AU - Knudson, Karin M.

AU - Tritsch, Sarah R.

AU - Jochems, Caroline

AU - Clavijo, Paul E.

AU - Allen, Clint T

AU - Hodge, James W.

AU - Tsang, Kwong Y.

AU - Schlom, Jeffrey

AU - Gameiro, Sofia R.

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AB - Checkpoint inhibitors targeting the PD-1/PD-L1 axis are promising immunotherapies shown to elicit objective responses against multiple tumor types, yet these agents fail to benefit most patients with carcinomas. This highlights the need to develop effective therapeutic strategies to increase responses to PD-1/PD-L1 blockade. Histone deacetylase (HDAC) inhibitors in combination with immunotherapies have provided preliminary evidence of anti-tumor effects. We investigated here whether exposure of either natural killer (NK) cells and/or tumor cells to two different classes of HDAC inhibitors would augment (a) NK cell‒mediated direct tumor cell killing and/or (b) antibody-dependent cellular cytotoxicity (ADCC) using avelumab, a fully human IgG1 monoclonal antibody targeting PD-L1. Treatment of a diverse array of human carcinoma cells with a clinically relevant dose of either the pan-HDAC inhibitor vorinostat or the class I HDAC inhibitor entinostat significantly enhanced the expression of multiple NK ligands and death receptors resulting in enhanced NK cell‒mediated lysis. Moreover, HDAC inhibition enhanced tumor cell PD-L1 expression both in vitro and in carcinoma xenografts. These data demonstrate that treatment of a diverse array of carcinoma cells with two different classes of HDAC inhibitors results in enhanced NK cell tumor cell lysis and avelumab-mediated ADCC. Furthermore, entinostat treatment of NK cells from healthy donors and PBMCs from cancer patients induced an activated NK cell phenotype, and heightened direct and ADCC-mediated healthy donor NK lysis of multiple carcinoma types. This study thus extends the mechanism and a provides a rationale for combining HDAC inhibitors with PD-1/PD-L1 checkpoint blockade to increase patient responses to anti-PD-1/PD-L1 therapies.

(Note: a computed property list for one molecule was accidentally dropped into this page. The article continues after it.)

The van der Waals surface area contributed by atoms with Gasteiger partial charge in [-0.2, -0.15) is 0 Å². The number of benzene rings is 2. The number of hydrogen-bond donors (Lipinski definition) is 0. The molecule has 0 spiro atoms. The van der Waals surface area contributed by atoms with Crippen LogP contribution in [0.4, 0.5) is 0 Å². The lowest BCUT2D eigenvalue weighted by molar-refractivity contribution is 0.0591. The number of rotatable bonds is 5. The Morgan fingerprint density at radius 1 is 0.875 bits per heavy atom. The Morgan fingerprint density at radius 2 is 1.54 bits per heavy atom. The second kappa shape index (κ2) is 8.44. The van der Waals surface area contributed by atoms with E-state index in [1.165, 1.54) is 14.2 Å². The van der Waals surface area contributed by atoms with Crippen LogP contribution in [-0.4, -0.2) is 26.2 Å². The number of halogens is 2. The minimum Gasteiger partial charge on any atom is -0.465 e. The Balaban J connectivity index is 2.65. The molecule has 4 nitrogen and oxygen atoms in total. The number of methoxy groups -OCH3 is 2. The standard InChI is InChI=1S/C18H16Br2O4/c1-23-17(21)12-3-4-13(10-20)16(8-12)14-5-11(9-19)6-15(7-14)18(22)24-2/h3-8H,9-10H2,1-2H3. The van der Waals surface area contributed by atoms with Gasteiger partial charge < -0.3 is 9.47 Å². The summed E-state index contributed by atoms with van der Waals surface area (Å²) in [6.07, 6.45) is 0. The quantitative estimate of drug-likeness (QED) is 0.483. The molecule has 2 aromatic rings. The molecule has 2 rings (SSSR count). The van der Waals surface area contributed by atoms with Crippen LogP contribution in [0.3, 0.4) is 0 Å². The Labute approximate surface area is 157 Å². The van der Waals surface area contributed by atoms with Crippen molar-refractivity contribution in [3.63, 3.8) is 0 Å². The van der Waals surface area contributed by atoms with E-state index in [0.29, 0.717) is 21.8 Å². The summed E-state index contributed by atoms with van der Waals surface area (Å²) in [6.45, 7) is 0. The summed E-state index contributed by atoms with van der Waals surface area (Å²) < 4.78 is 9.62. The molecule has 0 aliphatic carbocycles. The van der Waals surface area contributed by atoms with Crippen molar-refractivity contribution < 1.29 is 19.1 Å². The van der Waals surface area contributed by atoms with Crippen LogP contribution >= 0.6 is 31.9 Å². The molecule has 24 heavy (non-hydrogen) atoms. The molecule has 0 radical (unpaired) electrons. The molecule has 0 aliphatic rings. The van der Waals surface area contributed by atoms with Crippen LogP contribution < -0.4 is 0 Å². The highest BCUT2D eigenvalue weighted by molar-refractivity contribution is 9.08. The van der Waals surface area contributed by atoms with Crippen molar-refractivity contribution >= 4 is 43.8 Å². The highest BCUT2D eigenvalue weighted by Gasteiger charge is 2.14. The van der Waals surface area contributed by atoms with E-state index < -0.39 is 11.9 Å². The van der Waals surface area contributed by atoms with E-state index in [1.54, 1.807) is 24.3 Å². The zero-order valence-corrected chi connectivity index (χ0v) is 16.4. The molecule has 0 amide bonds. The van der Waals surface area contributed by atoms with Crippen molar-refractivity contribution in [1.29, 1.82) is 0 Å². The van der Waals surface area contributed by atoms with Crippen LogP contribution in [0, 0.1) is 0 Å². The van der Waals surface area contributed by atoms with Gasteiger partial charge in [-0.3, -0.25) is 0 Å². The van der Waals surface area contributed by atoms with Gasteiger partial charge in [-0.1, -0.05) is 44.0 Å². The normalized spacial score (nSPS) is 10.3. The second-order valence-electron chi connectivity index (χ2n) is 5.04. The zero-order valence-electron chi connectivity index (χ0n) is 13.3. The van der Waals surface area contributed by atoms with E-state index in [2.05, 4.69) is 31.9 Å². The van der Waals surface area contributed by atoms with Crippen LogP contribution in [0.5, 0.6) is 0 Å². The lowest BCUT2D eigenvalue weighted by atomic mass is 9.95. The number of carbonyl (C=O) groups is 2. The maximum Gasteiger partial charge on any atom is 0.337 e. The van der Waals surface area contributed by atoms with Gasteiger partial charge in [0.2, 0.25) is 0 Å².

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KW - vorinostat